After personally setting up a blog, as well as helping clients with their efforts, I would recommend the book Blogging in One Hour for Lawyers by Ernie Svenson for anyone that wants to know more (available through the ABA and iTunes). Ernie makes the process very straightforward and is a great reference when setting up a blog. Unlike Ernie’s example, which uses TypePad.com, I used WordPress.com for my blog as well as the blogs of my clients. It is the most popular platform for blogs and for one main reason – WordPress is easy.

The blog setup is similar to the WordPress.com content management systems (CMS) that many websites use. Those of you who have a little experience modifying websites will be comfortable with the setup. Those of you who are new to WordPress.com, I have provided a few steps below to get you started in the right direction:

  1. Register your domain name. This is the name of your blog – www.nameofyourbloghere.com. You can set up a new domain name for your blog through WordPress.com or if you are already familiar with another registrar (like GoDaddy or Network Solutions), register your new domain there. Here are a couple of hints regarding your new blog:
    1. Separate your blog from your website. You can link to it, but it should be separate from your law firm website.
    2. Use a name that is relevant to your practice or catchy. You can also back into a name by using Google’s keyword search tool and see what related words and phrases rank well in Google.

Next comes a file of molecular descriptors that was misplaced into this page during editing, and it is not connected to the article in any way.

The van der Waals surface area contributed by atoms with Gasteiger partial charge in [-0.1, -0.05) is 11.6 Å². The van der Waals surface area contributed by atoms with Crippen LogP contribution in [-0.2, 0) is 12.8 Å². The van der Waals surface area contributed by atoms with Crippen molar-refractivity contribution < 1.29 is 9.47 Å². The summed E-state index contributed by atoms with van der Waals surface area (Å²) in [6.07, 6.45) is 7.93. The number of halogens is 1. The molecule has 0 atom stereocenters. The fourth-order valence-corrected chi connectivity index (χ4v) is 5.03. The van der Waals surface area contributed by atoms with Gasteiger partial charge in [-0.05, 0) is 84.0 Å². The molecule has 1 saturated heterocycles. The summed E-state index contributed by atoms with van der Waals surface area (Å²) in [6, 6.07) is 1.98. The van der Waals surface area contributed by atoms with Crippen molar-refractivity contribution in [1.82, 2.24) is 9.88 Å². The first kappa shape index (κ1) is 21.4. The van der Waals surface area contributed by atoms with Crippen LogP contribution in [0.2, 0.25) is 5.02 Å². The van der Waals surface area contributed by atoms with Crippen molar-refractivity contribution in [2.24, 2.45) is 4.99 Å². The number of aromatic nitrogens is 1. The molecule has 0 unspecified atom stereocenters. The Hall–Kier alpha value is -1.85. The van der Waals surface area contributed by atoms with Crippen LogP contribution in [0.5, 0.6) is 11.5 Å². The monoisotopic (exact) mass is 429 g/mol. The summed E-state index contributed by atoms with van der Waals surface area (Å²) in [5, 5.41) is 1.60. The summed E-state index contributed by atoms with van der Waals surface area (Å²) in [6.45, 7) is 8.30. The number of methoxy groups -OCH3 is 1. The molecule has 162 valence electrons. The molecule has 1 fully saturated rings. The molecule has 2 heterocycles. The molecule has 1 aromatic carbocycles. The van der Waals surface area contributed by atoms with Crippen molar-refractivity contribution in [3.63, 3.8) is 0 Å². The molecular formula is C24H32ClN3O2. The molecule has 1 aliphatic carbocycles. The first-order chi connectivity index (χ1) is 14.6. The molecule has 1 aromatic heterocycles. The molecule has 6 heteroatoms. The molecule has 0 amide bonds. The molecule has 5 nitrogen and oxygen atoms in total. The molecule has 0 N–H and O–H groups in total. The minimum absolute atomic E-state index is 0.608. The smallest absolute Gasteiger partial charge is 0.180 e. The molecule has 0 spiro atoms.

3. Use domain forwarding within WordPress.com to forward your domain from WordPress.com to your existing domain if you register your domain at your existing registrar.
  2. Pick a Theme – The themes allow you to select the structure for your blog page.
    1. Choose a theme that can be customized to use your own colors, logo and pictures.
    2. Pick a theme in which you like the location of pictures and text of the blog because they (typically) cannot be changed.
    3. Purchase a theme or use a free theme on WordPress.com. If none of the existing themes work, run a Google search for WordPress themes and you will have many options to choose.
    4. Change themes if you do not like it. Themes can be changed easily and applied to your existing text and pictures.
  3. Start Writing – or Posting (as WordPress calls it)
    1. Use a great title for the blog – Many readers will decide to read your posting based on the title and the title is what shows up in RSS Feeds.